Yet Amex raised prices 20 times in five years and basically lost no customers. Is the view really that the demand curve is perfectly inelastic (vertical) in the region that Amex was operating? You can’t discount that a priori, but we also know that roughly one-third of merchants who take general credit cards don’t take Amex. Maybe the market had sorted perfectly and Amex was throwing away pricing power and only belatedly found the price that exploited its market power.

 

But maybe not and we might want to look for alternatives. Justice Thomas notes that prices and quantities can rise together as would occur if the demand curve for the product shifted outward. He takes comfort in the fact that credit card transactions increased by 30 percent from 2008 to 2014, though of course there could be lots of exogenous reasons for that which could provide cover for what Amex was doing if the anti-steering rules were actually reducing output.

 

But the other possibility is that Amex was creating a more attractive pool of customers to deliver to stores. That is the function of the rewards program in these markets and Amex would presumably be using the fees from the merchants to fund a more robust rewards program. In that setting, the framework would be increased fees charged to merchants to fund the rewards program to deliver better customers to merchants. And that might make it possible to see repeated price increases without losing merchant customers. That fact really does have to be explained and my analysis offers two possibilities: a fixed vertical demand curve or instead a demand curve being shaped by Amex as it builds a better pool of customers to deliver to stores.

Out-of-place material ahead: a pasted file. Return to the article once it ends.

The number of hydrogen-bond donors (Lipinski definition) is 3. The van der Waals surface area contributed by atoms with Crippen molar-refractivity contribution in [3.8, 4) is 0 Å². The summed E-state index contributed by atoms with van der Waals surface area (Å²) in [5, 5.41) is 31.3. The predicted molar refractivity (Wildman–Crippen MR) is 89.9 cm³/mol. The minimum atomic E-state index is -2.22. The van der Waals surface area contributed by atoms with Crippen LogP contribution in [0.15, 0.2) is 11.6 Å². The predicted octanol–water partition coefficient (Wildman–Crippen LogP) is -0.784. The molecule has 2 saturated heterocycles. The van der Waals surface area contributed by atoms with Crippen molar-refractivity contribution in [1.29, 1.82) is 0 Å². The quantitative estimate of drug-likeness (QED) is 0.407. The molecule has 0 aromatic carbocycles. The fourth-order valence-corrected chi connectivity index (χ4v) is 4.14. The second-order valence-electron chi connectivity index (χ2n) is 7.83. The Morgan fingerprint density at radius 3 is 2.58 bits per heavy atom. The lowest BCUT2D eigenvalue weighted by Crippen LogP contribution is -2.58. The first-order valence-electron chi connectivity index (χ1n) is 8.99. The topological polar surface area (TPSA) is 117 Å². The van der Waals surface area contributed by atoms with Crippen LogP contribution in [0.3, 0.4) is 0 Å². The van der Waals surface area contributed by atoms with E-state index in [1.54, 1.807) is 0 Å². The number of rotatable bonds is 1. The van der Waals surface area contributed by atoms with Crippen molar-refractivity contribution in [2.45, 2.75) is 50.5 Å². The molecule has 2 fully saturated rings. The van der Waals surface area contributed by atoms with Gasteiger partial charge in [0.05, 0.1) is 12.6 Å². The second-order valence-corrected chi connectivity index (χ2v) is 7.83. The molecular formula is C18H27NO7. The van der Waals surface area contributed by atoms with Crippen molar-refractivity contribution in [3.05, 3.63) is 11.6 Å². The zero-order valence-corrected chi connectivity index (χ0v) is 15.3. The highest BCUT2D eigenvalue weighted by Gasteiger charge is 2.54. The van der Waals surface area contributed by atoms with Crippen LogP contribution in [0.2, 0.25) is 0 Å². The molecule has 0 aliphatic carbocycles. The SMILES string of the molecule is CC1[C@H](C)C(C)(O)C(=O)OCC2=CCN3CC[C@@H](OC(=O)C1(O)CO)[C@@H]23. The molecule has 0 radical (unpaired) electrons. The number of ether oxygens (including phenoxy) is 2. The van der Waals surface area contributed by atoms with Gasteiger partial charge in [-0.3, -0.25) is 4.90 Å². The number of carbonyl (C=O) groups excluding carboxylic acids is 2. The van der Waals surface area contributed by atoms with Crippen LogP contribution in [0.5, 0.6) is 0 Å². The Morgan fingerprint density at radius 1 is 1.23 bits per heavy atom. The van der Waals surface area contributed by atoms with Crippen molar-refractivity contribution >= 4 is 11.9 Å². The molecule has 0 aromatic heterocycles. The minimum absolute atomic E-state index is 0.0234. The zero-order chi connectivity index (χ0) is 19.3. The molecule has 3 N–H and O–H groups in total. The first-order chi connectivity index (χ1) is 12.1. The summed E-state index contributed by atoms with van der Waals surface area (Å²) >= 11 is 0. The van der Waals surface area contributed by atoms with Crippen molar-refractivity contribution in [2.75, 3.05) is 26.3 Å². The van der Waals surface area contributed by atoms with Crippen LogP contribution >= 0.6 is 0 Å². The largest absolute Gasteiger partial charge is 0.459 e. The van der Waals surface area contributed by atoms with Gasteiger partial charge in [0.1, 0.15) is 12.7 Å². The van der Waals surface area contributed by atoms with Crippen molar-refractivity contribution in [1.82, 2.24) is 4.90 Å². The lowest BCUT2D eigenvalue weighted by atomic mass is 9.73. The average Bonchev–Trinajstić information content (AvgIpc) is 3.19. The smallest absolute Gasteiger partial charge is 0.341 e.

The more basic question is what role we should think the anti-steering provision plays in these markets and, as I have suggested above, I think that there is a pretty good case to be made that the provisions are procompetitive.

But the facts say that Amex doesn’t use all of the fees to fund the rewards. That doesn’t surprise me, I guess. As an outsider to these markets, I would have guessed that these were imperfectly competitive markets and I wouldn’t expect the pass-through rate to consumers in those markets to be 100 percent. The majority opinion notes that there isn’t real information in the case about Amex’s price or profit margins.

 

I think the more basic question is what role we should think the anti-steering provision plays in these markets and, as I have suggested above, I think that there is a pretty good case to be made that the provisions are procompetitive. After the opinions Monday, I fear that I am the only one who remains interested in that question. The majority opinion does reorganize how the government and private parties will bring antitrust cases in two-sided markets and there is little doubt that the change will make it harder to bring those cases. Your view on that result almost certainly turns on where you think we are on the role of antitrust in these markets.

 

I thank Douglas Melamed and Hal Singer for quick comments on this post, though of course they are absolved etc etc.